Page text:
Early Birds And Night Owls Can Both Be Unethical

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Even though we have known for ages that circadian rhythms vary wildly, we still equate getting up early with virtuous productivity and staying up late with a slacker/procrastinator mentality. And those of us who like to get our work done at midnight are probably just hard-wired to be that way. What we did not know, however, is that our circadian rhythms might be driving us towards unethical behavior if we are doing our decision-making at the wrong time.

RelatedQuiz: “What time are you most likely to behave unethically at work?”
Washington Post

A recent paper by researchers from Johns Hopkins, Georgetown, and Harvard sheds light on how, left to your own devices, you may become an amoral monster if you have to make an ethical choice during the wrong time of day. Basically, Christopher M. Barnes and his team set up a study in which lying resulted in more money for the text subject. First, they had people take a quiz to determine their chronotype — a fancy way of identifying which type you are: a morning person or a night person. Then they randomly assigned people to work on a task at seven in the morning or midnight without regard to whether they were a night owl or a lark. Then they waved some cash in front of their faces.

Participants undertook a die rolling task previously established as a test for unethical behavior. In this task, they anonymously rolled a die and reported the number back to us, and we paid paying them based on the number they reported (higher amounts for higher rolls).

Although we didn’t know what numbers participants actually rolled, we did know that everyone should report an average of 3.5. So any systematic differences across conditions (morning people in the morning vs. evening people in the morning, for example), would indicate cheating. Consistent with our prediction, an interesting and statistically significant pattern emerged. Larks in the night session reported getting higher rolls (M=4.55) than larks in the morning sessions (M=3.86), and owls in the morning session reported higher rolls (M=4.23) than owls in the night sessions (3.80).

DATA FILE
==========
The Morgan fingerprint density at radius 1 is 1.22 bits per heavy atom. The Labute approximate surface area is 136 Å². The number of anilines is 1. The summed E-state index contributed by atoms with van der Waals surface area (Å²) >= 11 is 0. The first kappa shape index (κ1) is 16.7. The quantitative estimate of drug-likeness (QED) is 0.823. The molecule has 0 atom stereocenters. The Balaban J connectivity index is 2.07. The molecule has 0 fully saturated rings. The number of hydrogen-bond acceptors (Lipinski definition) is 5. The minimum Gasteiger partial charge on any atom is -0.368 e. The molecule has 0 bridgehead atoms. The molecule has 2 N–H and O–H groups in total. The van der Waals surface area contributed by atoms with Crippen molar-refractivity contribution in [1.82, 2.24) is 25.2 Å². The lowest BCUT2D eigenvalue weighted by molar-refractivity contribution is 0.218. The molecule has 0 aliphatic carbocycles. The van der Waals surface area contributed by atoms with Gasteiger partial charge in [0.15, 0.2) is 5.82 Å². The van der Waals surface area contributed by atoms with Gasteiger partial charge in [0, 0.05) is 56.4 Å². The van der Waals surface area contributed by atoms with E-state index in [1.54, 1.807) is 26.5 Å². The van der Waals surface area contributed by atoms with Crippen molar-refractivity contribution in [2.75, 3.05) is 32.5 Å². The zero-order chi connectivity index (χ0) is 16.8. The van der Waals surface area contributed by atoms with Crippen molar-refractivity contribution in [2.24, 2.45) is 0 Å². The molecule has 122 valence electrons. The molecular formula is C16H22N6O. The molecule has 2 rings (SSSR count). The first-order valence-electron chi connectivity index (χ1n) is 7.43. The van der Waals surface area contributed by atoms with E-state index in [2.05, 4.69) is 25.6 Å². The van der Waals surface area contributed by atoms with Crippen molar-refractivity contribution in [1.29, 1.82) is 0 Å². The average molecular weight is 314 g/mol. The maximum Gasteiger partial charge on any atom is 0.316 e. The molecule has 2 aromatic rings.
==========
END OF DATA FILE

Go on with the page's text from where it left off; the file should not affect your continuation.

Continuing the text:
(Aside: Did it not remotely occur to the people participating in this study that if they were getting rewarded with cash, something about the ethical implications of how you got that cash might be at stake?)

Setting aside the fact that there is something deeply sad about a person who would lie during a psychological research study, this has real-world implications for those of us in fields that are ostensibly grounded in ethical decision-making. While it is implausible to assume that a district court will let you start having motion practice hearings at 10 p.m., it is not absurd to suggest that firm managers would do well to accommodate employees in scheduling matters to maximize both productivity and ethical behavior.

The important organizational takeaway from these findings is that individuals may be more likely to act unethically when they are ‘mismatched’–that is, making a decision at the wrong time of day for their own chronotype,” Barnes, Gunia, and Sah write. “Managers should try to learn the chronotype (lark, owl, or in between) of their subordinates and make sure to respect it when deciding how to structure their work. Managers who ask a lark to make ethics-testing decisions at night, or an owl to make such decisions in the morning, run the risk of encouraging rather than discouraging unethical behavior.

If you have the good fortune to be in charge of your own calendar rather than at the whim of a manager, you could consider ensuring that you schedule things like settlement conferences at at a time when you are most able to be ethical and effective.

Also, in case you are one of those night owls that are tired of always having your reputation besmirched as a lazypants, the study had something to say about that as well.

These results “cast doubt on the stereotype that evening people are somehow dissolute,” the authors conclude – early risers are just as likely to cheat when taken out of their temporal comfort zone.

If you are a night person, perhaps the researchers would write you a note you can give to your employer so you can finally stop trying to be in the office before dawn.

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  • To make the experiment valid wouldn’t you have to have the same people complete a task in the morning and the afternoon? Seems to me that some people might be dishonest all the time…